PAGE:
I replaced my working 350W power supply with a new 500W power supply. My computer would not boot with the new power supply. It would turn on for a few seconds and then turn off. I then tested the new 500W PS in a different computer and it runs just fine. I used a Kill-a-Watt meter and found that my computer is only using 87W of power.

Is it possible that the under-voltage or under-current protection in the PSU is causing it to shut off because my computer is not drawing enough power? I've also heard that it is very inefficient if you are drawing less than 20% of your PSU max power. In my case 87W out of 500W is only drawing 17% of max power.

Additional information:

This is a home-built computer with Gigabyte P55 based motherboard. The board uses the 24+4 pin ATX connector and a 8 pin connector for the CPU. It works just fine with the 350W which only has a 24 pin ATX connector and 4 pin CPU connector. With the newer 500W PSU I tried various combinations of 24/24+4 for the ATX connector and 4/8 pin connector for the CPU.

Other differences between the PSUs are that the old one had a 115V/230V selection switch and the new PSU auto adjusts. Also the new PSU is modular and I tried with and without any of the SATA power connectors connected.

I even tried clearing the CMOS, took out the battery and waited 15 minutes.


Although a too-large power supply will have an extra margin of safety as far as not over-loading, a larger unit is often less efficient at lower loads (under 20% of its total capability) and therefore will waste more electricity than a more appropriately sized unit. Additionally, computer power supplies generally do not function properly if they are too lightly loaded. Under no-load conditions they may shut down or malfunction.

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    My only question is why is your computer only drawing 87W, perhaps this is where your problem lies. – user119173 Feb 19 '12 at 21:53
  • Power supplies are like hard drives; They can never be too big. – MDMoore313 Jun 12 '13 at 0:53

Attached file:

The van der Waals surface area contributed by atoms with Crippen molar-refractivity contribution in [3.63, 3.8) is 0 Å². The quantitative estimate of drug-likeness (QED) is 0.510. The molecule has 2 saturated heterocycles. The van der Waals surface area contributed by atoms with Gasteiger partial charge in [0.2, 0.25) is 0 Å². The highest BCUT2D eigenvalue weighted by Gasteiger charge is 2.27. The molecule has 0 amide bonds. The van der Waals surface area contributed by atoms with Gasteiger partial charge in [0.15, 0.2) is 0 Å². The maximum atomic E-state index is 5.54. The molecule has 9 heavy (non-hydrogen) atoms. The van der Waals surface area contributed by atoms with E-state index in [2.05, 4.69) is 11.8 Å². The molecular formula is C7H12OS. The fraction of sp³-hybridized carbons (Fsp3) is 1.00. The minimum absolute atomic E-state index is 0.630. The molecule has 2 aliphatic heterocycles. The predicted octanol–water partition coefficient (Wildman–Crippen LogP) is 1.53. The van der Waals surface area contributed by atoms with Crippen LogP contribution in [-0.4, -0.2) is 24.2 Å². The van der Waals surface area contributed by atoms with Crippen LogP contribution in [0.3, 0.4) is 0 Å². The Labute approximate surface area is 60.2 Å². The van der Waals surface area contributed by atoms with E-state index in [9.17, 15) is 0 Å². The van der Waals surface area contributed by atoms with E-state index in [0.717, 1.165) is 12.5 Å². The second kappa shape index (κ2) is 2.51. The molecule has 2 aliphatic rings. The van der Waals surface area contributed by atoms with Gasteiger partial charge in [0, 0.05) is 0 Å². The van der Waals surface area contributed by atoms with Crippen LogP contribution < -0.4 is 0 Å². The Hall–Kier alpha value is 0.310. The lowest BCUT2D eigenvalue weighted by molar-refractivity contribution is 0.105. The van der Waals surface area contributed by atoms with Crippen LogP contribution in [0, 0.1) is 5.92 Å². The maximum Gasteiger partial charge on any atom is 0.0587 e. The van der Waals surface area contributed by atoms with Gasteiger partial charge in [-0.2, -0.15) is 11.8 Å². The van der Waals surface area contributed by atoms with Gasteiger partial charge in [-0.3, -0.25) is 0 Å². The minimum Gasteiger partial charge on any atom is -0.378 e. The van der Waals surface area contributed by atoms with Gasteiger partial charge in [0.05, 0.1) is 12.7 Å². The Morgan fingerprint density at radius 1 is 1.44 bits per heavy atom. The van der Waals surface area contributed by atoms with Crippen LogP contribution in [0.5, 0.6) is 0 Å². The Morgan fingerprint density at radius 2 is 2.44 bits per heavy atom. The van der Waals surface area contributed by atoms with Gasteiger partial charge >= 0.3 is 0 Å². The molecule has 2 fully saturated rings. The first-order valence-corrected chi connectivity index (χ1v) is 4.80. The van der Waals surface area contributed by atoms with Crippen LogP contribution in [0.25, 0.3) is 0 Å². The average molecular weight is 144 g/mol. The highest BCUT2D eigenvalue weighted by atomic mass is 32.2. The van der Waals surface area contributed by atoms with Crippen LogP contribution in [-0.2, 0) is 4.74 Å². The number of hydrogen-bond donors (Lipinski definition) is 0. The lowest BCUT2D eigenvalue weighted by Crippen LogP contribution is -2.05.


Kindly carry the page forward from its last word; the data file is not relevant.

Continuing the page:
• CAUTION: This question is out of date and no longer relevant to modern computers and modern power supplies. – David Schwartz Aug 19 '15 at 23:17

It's theoretically possible. Switching power supplies (like a PC PSU) all have a minimum load requirement, typically on the +5V rail. Perhaps there was a device you forgot to plug in on the +5V/+12V rail?

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    OK, +1 because it is possible. That said, it's horribly unlikely. I've run VERY low current devices off of PC power supplies on a bench and never hit the minimum load requirement on any of them. :-) – Brian Knoblauch Dec 15 '09 at 20:54

No such thing as a "too big" power supply. It's like a big engine...It needs to be big enough to pull the load, and if it's bigger than that, no big deal. It's not efficient, but it's not going to cause functional problems.

What I would check is to make sure you have the right kind of power supply. Are you sure the power connectors are the same between your motherboard and power supply. Lot of name brand PC manufacturers change the pin outs on their motherboards, so you have to buy a power supply from them.

Also, check and make sure that you've plugged in ALL the plugs. If the motherboard expects something, and it's not there, it'll automatically shut itself down.

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It seems much more likely it was simply installed wrong.

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While there is no such thing as too big of a power supply, too big one of one can run inefficiently. All power supplies have a sweet spot, at which they provide the best conversion of power. Each power supply has it at a sightly different spot. Typically this spot is around 40 - 70% use. But that can be a large range. So if you are worried about efficiency look this up before hand.

As long has the power supply has the correct cables for your motherboard, you should be fine. Over the last few years there have been some extra cables added to provide extra power to the CPU and/or Video cards. Some video cards even require a cable be plugged into the back of them.

More the likely you've got a cabled plugged into the wrong spot, or you are missing one.

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